Lord, thank You for loving us so fully and for showing Your grace even when our faith falters.  Thank You for showing me that in the life of spiritual giants and even in my own meager existence, You handle our questions and misgivings with care and tenderness.  I’m grateful that You are entirely trustworthy, whether or not I understand the things I see.  I believe.  Continue to help my unbelief!

“I assure you: If anyone says to this mountain, 'Be lifted up and thrown into the sea,' and does not doubt in his heart, but believes that what he says will happen, it will be done for him.” Mark 11:23 CSB

Monday, January 21, 2013

Overcoming Shame

The ugliness of shame makes me shudder.  It is a covering of darkness thrown over us by the enemy as a tool to take us captive.  With it, Satan blinds us to the rock-solid truth of Christ’s love, thereby stealing our joy and carrying us away as though a spoil of war.

I believe that all of us carry some measure of shame.  Often it stems from sin or other past events that we choose to keep hidden.  We’d simply rather not discuss it.  Shame is a secret.   It is far different from guilt, which says, “I made a mistake.”  Shame says, “I am a mistake.”  There is no part of life that is unaffected by the burden of the shame that we carry.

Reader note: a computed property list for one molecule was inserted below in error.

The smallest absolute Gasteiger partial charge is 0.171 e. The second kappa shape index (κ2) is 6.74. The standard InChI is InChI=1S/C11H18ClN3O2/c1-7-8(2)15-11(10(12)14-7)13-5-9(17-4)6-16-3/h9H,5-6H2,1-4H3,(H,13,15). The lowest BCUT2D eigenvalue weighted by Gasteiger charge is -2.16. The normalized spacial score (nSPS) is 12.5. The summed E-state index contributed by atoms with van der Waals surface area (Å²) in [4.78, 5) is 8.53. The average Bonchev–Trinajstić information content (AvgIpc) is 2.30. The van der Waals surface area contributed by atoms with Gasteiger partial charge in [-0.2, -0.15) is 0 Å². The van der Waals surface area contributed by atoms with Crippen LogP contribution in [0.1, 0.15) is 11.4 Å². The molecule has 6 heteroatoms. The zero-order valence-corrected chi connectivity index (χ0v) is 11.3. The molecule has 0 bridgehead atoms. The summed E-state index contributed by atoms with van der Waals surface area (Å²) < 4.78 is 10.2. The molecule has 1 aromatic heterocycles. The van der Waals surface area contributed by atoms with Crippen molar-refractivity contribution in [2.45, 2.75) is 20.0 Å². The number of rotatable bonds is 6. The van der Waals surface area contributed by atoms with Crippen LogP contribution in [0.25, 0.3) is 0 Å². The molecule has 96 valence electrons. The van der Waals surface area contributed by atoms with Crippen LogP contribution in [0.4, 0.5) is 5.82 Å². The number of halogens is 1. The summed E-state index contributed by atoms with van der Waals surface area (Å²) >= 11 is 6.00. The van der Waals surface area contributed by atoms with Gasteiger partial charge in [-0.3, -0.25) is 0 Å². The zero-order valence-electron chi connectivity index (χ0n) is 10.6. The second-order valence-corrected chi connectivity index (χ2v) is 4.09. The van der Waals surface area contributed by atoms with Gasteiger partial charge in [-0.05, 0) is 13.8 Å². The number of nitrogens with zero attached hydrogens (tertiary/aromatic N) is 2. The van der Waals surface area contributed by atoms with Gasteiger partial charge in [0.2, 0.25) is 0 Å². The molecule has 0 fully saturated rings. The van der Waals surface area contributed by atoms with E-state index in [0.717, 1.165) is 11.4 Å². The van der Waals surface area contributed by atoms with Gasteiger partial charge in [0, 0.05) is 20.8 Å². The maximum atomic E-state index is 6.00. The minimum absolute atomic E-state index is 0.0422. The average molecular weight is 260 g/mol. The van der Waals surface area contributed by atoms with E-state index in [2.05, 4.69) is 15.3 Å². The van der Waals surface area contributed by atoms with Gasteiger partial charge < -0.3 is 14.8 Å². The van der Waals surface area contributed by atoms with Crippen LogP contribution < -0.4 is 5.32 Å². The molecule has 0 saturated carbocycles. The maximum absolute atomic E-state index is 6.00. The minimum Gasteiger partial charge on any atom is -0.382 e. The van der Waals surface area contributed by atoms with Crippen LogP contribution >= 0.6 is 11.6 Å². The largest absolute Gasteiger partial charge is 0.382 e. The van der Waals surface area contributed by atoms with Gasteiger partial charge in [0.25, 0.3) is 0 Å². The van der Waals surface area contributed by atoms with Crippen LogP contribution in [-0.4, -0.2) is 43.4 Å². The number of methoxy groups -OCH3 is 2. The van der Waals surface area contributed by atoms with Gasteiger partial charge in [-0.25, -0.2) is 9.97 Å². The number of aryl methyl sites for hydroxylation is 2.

This week marks 40 years of legalized abortion in America through Roe v. Wade, and it is recorded that 1.5 million abortions are performed each year.  Millions of women struggle with shame over this issue and carry deep hurt and regret.  Shame also comes from sources of…

Adultery                 Addictions                      Sin                         

Debt                      Condemnation                Eating Disorders

Incest                    Obesity                            Crime

Rape                      Anger                             Abandonment

I could go on for hours with such a list.  Whether I’ve named your particular source of shame or not, you know what I’m talking about.  Satan makes us feel alone, as if we are the only one in the world with such an ugly past.  Remember that Satan is a liar and regardless of your source of shame, you are not alone!

There is forgiveness, redemption and healing at the Cross!  Confessing our past to Him and sharing our heartfelt regret and sorrow (as David did in Psalm 51), brings freedom and helps us accept the healing that Christ offers.

“Imagine yourself captive in a jail cell.  You are weeping and lamenting because prison is awful.  Jesus stands at the jail cell, waiting for you.  He wants to set you free and says, ‘Give yourself to me and come out!’  He has already paid the bond, overcome the enemy, and unlocked the door to the jail cell so that you are free to leave.  All you must do is make a choice to leave the prison, decide to open the door, and follow Him to accept your freedom.

Many times, we choose to stay in the jail cell.  We believe that we have finally done or experienced the one thing that is too big for the redemptive work of the cross.  The role of victim is comfortable and we feel safe in our chains of captivity.  Jesus provides for our freedom, but we lack the willingness to move forward toward Him.   You may have heard stories of those incarcerated for many years that lose confidence to function outside of the prison walls.  The thought of freedom is terrifying to them because they have forgotten how to navigate life on their own.  Conversely, when Christ offers freedom, He lives it out with us!